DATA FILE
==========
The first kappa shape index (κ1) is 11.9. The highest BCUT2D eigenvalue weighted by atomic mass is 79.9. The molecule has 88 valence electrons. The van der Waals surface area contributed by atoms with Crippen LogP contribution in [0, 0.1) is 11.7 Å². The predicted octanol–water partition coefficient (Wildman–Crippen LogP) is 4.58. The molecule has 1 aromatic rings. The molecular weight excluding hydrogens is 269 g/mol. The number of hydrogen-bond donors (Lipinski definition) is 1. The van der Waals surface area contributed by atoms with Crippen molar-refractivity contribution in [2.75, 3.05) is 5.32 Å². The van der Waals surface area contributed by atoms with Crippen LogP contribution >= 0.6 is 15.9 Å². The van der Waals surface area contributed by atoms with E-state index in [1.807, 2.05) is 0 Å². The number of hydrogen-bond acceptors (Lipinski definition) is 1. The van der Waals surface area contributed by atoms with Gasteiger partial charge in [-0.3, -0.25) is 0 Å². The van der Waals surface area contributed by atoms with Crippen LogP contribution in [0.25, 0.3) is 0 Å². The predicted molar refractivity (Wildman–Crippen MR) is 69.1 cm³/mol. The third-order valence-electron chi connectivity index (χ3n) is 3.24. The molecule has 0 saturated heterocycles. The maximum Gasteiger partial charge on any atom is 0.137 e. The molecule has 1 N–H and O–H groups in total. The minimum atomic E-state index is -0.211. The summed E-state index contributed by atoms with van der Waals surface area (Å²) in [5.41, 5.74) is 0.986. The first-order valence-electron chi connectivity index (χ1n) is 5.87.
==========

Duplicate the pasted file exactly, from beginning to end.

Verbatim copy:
The first kappa shape index (κ1) is 11.9. The highest BCUT2D eigenvalue weighted by atomic mass is 79.9. The molecule has 88 valence electrons. The van der Waals surface area contributed by atoms with Crippen LogP contribution in [0, 0.1) is 11.7 Å². The predicted octanol–water partition coefficient (Wildman–Crippen LogP) is 4.58. The molecule has 1 aromatic rings. The molecular weight excluding hydrogens is 269 g/mol. The number of hydrogen-bond donors (Lipinski definition) is 1. The van der Waals surface area contributed by atoms with Crippen molar-refractivity contribution in [2.75, 3.05) is 5.32 Å². The van der Waals surface area contributed by atoms with Crippen LogP contribution >= 0.6 is 15.9 Å². The van der Waals surface area contributed by atoms with E-state index in [1.807, 2.05) is 0 Å². The number of hydrogen-bond acceptors (Lipinski definition) is 1. The van der Waals surface area contributed by atoms with Gasteiger partial charge in [-0.3, -0.25) is 0 Å². The van der Waals surface area contributed by atoms with Crippen LogP contribution in [0.25, 0.3) is 0 Å². The predicted molar refractivity (Wildman–Crippen MR) is 69.1 cm³/mol. The third-order valence-electron chi connectivity index (χ3n) is 3.24. The molecule has 0 saturated heterocycles. The maximum Gasteiger partial charge on any atom is 0.137 e. The molecule has 1 N–H and O–H groups in total. The minimum atomic E-state index is -0.211. The summed E-state index contributed by atoms with van der Waals surface area (Å²) in [5.41, 5.74) is 0.986. The first-order valence-electron chi connectivity index (χ1n) is 5.87.